Nutrition and Allergic Diseases
Wageningen University & Research, Cell Biology and Immunology, 6709 PG, Wageningen, The Netherlands
FrieslandCampina, 3818 LE, Amersfoort, The Netherlands
Allergy Consortium Wageningen, 6709 PG, Wageningen, The Netherlands
Author to whom correspondence should be addressed.
Nutrients 2017, 9(7), 762; https://doi.org/10.3390/nu9070762
Received: 6 July 2017 / Revised: 11 July 2017 / Accepted: 12 July 2017 / Published: 17 July 2017
(This article belongs to the Special Issue Nutrition and Allergic Diseases)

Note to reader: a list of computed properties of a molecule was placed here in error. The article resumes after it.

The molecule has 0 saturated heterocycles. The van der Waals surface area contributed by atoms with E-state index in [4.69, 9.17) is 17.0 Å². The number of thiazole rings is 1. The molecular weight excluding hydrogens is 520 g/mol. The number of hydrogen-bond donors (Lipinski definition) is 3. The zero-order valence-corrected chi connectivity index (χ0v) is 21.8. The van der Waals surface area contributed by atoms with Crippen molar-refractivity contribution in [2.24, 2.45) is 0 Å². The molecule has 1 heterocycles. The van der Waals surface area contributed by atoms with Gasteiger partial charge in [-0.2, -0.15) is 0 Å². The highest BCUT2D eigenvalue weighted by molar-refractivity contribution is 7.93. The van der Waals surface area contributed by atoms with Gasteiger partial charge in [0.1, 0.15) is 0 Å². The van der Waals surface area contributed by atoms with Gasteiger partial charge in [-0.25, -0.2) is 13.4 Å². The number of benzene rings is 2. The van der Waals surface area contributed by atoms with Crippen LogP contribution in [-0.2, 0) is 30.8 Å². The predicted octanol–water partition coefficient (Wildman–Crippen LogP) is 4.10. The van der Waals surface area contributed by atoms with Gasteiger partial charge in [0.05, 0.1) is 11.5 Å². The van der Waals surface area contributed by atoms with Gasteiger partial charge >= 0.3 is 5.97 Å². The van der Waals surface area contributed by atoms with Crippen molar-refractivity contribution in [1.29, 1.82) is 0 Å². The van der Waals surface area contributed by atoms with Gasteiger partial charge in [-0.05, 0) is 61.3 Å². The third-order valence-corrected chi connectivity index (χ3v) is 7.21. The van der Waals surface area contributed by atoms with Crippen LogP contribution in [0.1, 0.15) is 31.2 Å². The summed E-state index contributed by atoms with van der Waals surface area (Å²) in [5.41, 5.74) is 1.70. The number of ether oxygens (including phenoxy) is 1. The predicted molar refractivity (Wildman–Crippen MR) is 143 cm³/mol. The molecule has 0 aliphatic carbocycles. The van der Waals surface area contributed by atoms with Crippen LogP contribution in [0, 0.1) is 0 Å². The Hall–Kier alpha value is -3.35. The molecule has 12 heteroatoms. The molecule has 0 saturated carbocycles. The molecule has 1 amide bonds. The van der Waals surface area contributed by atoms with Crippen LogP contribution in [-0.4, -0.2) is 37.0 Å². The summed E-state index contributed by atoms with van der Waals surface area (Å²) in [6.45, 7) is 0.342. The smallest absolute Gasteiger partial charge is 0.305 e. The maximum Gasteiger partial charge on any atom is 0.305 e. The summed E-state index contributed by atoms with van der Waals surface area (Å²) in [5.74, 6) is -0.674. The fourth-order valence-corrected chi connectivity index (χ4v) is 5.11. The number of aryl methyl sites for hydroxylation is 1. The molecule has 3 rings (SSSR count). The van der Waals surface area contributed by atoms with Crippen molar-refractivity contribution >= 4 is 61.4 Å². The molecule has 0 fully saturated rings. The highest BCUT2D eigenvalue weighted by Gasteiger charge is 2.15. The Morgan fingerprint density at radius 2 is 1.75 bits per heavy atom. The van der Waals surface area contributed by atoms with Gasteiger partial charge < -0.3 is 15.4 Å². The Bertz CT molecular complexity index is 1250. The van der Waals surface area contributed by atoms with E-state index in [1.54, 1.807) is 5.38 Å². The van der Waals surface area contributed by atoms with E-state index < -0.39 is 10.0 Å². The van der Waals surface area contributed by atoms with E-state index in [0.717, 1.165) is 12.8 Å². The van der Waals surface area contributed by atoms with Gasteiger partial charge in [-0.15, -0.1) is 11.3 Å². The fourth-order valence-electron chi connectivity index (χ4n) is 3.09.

The development of IgE-mediated allergic diseases is influenced by many factors, including genetic and environmental factors such as pollution and farming, but also by nutrition. In the last decade, substantial progress has been made in our understanding of the impact that nutrition can have on allergic diseases. Many studies have addressed the effect of breastfeeding, pre-, pro- and synbiotics, vitamins and minerals, fiber, fruit and vegetables, cow’s milk, and n-3 fatty acids, on the development of allergies. In addition, nutrition can also have indirect effects on allergic sensitization. This includes the diet of pregnant and breastfeeding women, which influences intrauterine development, as well as breastmilk composition. These include the diet of pregnant and breastfeeding women that influences intrauterine development as well as breastmilk composition, effects of food processing that may enhance allergenicity of foods, and effects via modulation of the intestinal microbiota and their metabolites. This editorial review provides a brief overview of recent developments related to nutrition and the development and management of allergic diseases.